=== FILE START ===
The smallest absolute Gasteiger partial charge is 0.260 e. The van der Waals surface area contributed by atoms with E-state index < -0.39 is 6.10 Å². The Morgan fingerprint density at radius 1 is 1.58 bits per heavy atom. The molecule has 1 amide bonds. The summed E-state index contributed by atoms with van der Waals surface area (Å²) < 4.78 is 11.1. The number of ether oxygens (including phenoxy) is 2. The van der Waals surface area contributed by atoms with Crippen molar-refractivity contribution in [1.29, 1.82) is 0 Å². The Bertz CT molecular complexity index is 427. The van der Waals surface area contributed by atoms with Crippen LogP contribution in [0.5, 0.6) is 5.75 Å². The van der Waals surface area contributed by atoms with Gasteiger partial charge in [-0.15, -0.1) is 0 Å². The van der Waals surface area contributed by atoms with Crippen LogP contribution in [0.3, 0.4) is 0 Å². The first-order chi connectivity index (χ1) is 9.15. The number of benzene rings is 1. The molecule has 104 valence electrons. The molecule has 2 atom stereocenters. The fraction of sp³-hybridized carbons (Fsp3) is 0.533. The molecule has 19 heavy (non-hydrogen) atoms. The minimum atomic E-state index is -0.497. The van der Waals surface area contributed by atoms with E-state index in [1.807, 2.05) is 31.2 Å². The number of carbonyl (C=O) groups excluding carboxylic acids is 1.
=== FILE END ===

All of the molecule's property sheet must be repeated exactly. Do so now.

The smallest absolute Gasteiger partial charge is 0.260 e. The van der Waals surface area contributed by atoms with E-state index < -0.39 is 6.10 Å². The Morgan fingerprint density at radius 1 is 1.58 bits per heavy atom. The molecule has 1 amide bonds. The summed E-state index contributed by atoms with van der Waals surface area (Å²) < 4.78 is 11.1. The number of ether oxygens (including phenoxy) is 2. The van der Waals surface area contributed by atoms with Crippen molar-refractivity contribution in [1.29, 1.82) is 0 Å². The Bertz CT molecular complexity index is 427. The van der Waals surface area contributed by atoms with Crippen LogP contribution in [0.5, 0.6) is 5.75 Å². The van der Waals surface area contributed by atoms with Gasteiger partial charge in [-0.15, -0.1) is 0 Å². The van der Waals surface area contributed by atoms with Crippen LogP contribution in [0.3, 0.4) is 0 Å². The first-order chi connectivity index (χ1) is 9.15. The number of benzene rings is 1. The molecule has 104 valence electrons. The molecule has 2 atom stereocenters. The fraction of sp³-hybridized carbons (Fsp3) is 0.533. The molecule has 19 heavy (non-hydrogen) atoms. The minimum atomic E-state index is -0.497. The van der Waals surface area contributed by atoms with E-state index in [1.807, 2.05) is 31.2 Å². The number of carbonyl (C=O) groups excluding carboxylic acids is 1.